YGS is a traditional herbal medicine and consists of seven different extracts, namely, Atractylodes lancea rhizome, Poria sclerotium, Cnidium rhizome, Uncaria thorn, Japanese Angelica root (Angelica radix), Bupleurum root and Glycyrrhiza in the proportions of 4:4:3:3:3:2:1.5.16
Liao et al. reported Angelicae radix exerts effects on γ-aminobutyric acid receptors and serotonin receptors.17
YGS is likely to have effects on not only BPSD of dementia, but also undesirable symptoms of borderline personality disorder and schizophrenia. Therefore, in the present study, we analyzed the effects on a mouse model of schizophrenia, that is poly I:C-mice.
Poly I:C-mice shows schizophrenia-like symptoms, decreased PPI and increased sensitivity to methamphetamine,10,12,13
but the basal locomotor activity is comparable to PBS-mice.11
In the present study, the locomotor activity of poly I:C-mice was also comparable to PBS-mice and YGS did not influence the activities of poly I:C-mice (). This data is intriguing because the sedative effect of antipsychotics causes some clinical problems. The decreased PPI, increased sensitivity to methamphetamine and cognitive deficits in poly I:C-mice reverted to control levels after the administration of YGS (, , ). These results suggest that YGS could have therapeutic effects equivalent to established antipsychotics without unwanted sedation in humans, as is the case with poly I:C-mice, although we have not examined whether YGS had sedative effect on PBS mice (control mice) in the present study. This point should be clarified before YGS is brought to clinical trial on schizophrenic patients.
Previous studies have shown that YGS attenuated 5-HT2A
receptor agonist-induced behavior18
and that dopamine receptors and serotonin receptors were involved in PPI.19–22
And, in the present study, YGS also improved cognitive deficits in NORT. Previously, Hashimoto et al. reported that phencyclidine-induced cognitive deficits in NORT were improved by subchronic administration of either clozapine or α7 nicotinic receptor agonist, but not of haloperidol.23,24
Although the mechanisms of the deficit and the improvement of cognitive functions in NORT are not known, it might be related to the function of NMDA receptor because the modulation of NMDA receptor functions could be involved in behavioral alterations of phencyclidine-injected mice and poly I:C-mice25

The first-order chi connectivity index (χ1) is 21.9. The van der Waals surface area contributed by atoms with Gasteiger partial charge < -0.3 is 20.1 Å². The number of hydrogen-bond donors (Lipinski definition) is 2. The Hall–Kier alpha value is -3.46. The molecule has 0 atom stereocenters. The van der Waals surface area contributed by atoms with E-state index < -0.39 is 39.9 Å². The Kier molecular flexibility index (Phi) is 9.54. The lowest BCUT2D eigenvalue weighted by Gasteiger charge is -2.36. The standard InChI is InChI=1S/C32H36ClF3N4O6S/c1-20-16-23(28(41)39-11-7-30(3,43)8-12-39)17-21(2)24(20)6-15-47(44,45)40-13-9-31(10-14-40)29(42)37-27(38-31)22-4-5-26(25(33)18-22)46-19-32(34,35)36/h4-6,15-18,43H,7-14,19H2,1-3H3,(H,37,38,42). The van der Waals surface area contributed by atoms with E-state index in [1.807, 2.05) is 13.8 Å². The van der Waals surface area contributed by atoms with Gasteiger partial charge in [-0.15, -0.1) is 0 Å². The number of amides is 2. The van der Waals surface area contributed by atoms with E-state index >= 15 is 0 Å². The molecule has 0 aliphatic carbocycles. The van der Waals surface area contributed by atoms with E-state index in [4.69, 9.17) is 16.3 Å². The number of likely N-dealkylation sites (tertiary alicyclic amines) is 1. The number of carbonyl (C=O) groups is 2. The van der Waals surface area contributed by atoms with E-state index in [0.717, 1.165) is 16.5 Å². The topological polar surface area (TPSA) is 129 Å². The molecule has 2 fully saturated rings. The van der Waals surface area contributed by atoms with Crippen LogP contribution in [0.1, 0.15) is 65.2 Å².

and the action mechanism of clozapine and α7 nicotinic receptor agonist.24,26,27
Additionally, a component of YGS, Uncaria rhynchophylla, has protective effect against apoptosis induced by N-methyl-D-aspartate in rat hippocampal slice.28
Therefore, the therapeutic effects of YGS on the abnormal behavior of poly I:C-mice could be achieved in part by modulating dopamine, serotonin or glutamate signaling pathways. Since YGS consists of multiple herbal extracts, further studies are required to clarify which compound(s) have therapeutic activities.
Glutathione levels were decreased in the medial prefrontal cortex and cerebrospinal fluid in schizophrenic patients15
and gene expression of glutathione-synthesizing enzymes and glutathione component in fibroblasts from schizophrenic patients was also decreased.14
In red blood cells from schizophrenic patients, antioxidant enzyme activities were decreased compared with the control group.29
Consistent with human studies mentioned above, we also found decreased glutathione levels in the whole brain of poly I:C-mice. YGS significantly restored the decreased total glutathione level (). As a glutathione precursor, N-acetyl-cysteine, improved mismatch negativity in schizophrenic patients30
and reversed working memory deficits caused by phencyclidine.31
The therapeutic effects of YGS observed in the present study may be, at least partly, attributed to recovered glutathione synthesis. It remains to be investigated whether upregulation of glutathione levels by a glutathione precursor could restore abnormal behaviors in poly I:C-mice.
The present study showed for the first time that Chinese herbal medicine, YGS, restores behavioral alterations and a decrease of brain glutathione level in schizophrenic model mice. These results suggest that YGS could be a novel remedy for the symptoms of schizophrenia.